Floating around, and in and out, of the party, there are also several, more bizarre, or disturbing, tribes: pagan white supremacists, neo-Nazis, diehard anti-Semites. Overall, the spectrum of the NF stretches, in British terms, from the right-wing of the Conservative Party to beyond the BNP.
Only the charisma and personality of Jean-Marie Le Pen has held the party together for so long. Pieces have been dropping off for several years now (which Mr Gollnisch promises to sew back on).
Marine Le Pen pledges to turn the NF into a winning party. The people in the restaurant in Metz seemed to prefer to remain losers, unsullied by moderate or mainstream approval.
Everything suggests that Marine Le Pen will win in January. She may go on to make a high score in the first round of the presidential election in 2012, weakening President Sarkozy's chance of re-election. In the longer term, even in the medium term, it may be difficult for her to prevent the family business from falling apart.
Le Pen Family fortunes
* Marine Le Pen – if she wins the National Front party leadership – is predicted to take up to 14 per cent of the vote in the first round of the French presidential elections in 2012. This is a much stronger showing than the equivalent position of her father, Jean-Marie, 18 months before the election of 2002: an election in which he shocked the world by taking second place and reaching the second round run-off with 16.86 per cent of the vote.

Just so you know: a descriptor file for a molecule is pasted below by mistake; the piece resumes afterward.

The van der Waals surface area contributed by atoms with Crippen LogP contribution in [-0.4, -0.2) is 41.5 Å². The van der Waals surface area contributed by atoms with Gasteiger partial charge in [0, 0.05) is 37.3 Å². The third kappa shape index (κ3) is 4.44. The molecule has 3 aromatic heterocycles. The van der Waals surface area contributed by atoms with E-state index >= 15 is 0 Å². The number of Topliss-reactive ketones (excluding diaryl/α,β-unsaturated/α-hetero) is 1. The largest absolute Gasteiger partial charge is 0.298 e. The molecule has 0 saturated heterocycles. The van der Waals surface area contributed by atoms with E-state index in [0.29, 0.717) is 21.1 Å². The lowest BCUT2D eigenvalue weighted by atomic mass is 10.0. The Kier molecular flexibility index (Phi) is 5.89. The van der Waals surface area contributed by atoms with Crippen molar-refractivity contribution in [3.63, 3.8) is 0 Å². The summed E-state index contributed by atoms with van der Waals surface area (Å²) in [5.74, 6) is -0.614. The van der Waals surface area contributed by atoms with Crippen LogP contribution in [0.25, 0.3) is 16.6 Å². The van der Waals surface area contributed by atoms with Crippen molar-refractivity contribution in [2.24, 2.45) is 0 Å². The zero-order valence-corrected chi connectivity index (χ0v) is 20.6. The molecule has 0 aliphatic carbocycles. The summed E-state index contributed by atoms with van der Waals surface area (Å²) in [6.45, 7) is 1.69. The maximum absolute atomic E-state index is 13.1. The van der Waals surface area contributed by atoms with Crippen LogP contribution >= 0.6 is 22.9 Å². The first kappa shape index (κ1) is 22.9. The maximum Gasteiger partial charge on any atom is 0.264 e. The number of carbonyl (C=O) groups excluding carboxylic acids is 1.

Since then the NF score in national elections has slumped. So have its finances, dependent partly on national subsidies based on election results. In the 2004 European elections, the NF scored only 9.8 per cent. In the 2007 presidential election – won by Nicolas Sarkozy – Mr Le Pen attracted only 10.4 per cent in the first round, his worst result since 1988.
In the 2009 European elections the NF took just 6.34 per cent of the vote. In the first round of the French regional elections earlier this year the party, fighting on a more moderate platform largely shaped by Marine Le Pen, was back up to 11.42 per cent of the nationwide vote in the first round.